Please use this identifier to cite or link to this item: https://hdl.handle.net/10356/102611
Title: Sumatran tiger survival threatened by deforestation despite increasing densities in parks
Authors: Luskin, Matthew Scott
Albert, Wido Rizki
Tobler, Mathias W.
Keywords: Sumatran Tiger
Deforestation
DRNTU::Social sciences::Geography
Issue Date: 2017
Source: Luskin, M. S., Albert, W. R., & Tobler, M. W. (2017). Sumatran tiger survival threatened by deforestation despite increasing densities in parks. Nature Communications, 8(1), 1783-. doi:10.1038/s41467-017-01656-4
Series/Report no.: Nature Communications
Abstract: The continuing development of improved capture–recapture (CR) modeling techniques used to study apex predators has also limited robust temporal and cross-site analyses due to different methods employed. We develop an approach to standardize older non-spatial CR and newer spatial CR density estimates and examine trends for critically endangered Sumatran tigers (Panthera tigris sumatrae) using a meta-regression of 17 existing densities and new estimates from our own fieldwork. We find that tiger densities were 47% higher in primary versus degraded forests and, unexpectedly, increased 4.9% per yr from 1996 to 2014, likely indicating a recovery from earlier poaching. However, while tiger numbers may have temporarily risen, the total potential island-wide population declined by 16.6% from 2000 to 2012 due to forest loss and degradation and subpopulations are significantly more fragmented. Thus, despite increasing densities in smaller parks, we conclude that there are only two robust populations left with >30 breeding females, indicating Sumatran tigers still face a high risk of extinction unless deforestation can be controlled.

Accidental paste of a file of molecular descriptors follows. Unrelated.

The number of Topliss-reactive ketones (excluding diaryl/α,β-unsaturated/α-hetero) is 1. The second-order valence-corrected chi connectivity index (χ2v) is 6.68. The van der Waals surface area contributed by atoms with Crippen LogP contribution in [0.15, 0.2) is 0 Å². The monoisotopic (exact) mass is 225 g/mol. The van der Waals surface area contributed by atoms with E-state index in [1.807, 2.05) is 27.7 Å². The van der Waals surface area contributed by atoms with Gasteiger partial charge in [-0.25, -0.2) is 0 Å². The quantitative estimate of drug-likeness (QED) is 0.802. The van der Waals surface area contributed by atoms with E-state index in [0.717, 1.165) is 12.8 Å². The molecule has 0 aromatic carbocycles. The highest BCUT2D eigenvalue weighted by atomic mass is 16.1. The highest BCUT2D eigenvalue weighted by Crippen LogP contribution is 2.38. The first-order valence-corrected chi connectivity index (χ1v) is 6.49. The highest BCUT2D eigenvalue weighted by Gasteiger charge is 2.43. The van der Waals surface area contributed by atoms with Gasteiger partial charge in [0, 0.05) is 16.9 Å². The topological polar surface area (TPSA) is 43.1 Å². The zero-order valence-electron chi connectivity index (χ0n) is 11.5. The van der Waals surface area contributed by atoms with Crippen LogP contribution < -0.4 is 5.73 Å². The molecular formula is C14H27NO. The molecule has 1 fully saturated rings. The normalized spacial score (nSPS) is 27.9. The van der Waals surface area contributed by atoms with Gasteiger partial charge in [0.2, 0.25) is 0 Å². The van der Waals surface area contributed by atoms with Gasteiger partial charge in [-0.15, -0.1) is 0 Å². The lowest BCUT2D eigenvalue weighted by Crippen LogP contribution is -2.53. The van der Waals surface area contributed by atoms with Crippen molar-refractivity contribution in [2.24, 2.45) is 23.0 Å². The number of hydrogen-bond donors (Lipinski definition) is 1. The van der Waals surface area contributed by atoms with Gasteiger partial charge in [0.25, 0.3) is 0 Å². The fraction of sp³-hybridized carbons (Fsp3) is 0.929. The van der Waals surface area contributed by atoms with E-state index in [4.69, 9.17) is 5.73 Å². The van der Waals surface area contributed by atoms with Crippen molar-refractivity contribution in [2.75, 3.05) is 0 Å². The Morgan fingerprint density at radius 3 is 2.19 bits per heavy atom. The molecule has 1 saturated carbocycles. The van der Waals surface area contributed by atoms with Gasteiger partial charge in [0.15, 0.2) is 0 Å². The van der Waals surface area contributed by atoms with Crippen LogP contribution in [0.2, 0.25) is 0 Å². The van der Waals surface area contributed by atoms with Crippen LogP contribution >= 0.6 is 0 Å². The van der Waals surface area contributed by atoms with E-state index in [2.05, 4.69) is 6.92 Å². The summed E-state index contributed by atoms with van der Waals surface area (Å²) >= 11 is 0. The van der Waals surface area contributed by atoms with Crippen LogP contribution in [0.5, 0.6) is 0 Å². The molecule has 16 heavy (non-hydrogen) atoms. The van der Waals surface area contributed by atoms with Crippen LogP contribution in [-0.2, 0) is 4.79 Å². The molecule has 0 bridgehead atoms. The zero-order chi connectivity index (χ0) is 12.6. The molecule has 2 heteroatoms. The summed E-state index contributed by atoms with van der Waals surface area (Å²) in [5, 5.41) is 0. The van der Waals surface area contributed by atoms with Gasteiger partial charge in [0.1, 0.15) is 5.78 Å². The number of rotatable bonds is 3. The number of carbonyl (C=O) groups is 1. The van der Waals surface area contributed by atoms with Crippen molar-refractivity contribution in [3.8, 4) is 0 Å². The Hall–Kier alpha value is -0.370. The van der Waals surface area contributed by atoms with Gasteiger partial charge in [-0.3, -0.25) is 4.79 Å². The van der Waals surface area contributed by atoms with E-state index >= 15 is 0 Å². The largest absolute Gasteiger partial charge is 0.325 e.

URI: https://hdl.handle.net/10356/102611
http://hdl.handle.net/10220/47266
DOI: 10.1038/s41467-017-01656-4
Rights: © 2017 The Author(s). This article is licensed under a Creative Commons Attribution 4.0 International License, which permits use, sharing, adaptation, distribution and reproduction in any medium or format, as long as you give appropriate credit to the original author(s) and the source, provide a link to the Creative Commons license, and indicate if changes were made. The images or other third party material in this article are included in the article’s Creative Commons license, unless indicated otherwise in a credit line to the material. If material is not included in the article’s Creative Commons license and your intended use is not permitted by statutory regulation or exceeds the permitted use, you will need to obtain permission directly from the copyright holder. To view a copy of this license, visit http://creativecommons.org/licenses/by/4.0/.
Fulltext Permission: open
Fulltext Availability: With Fulltext
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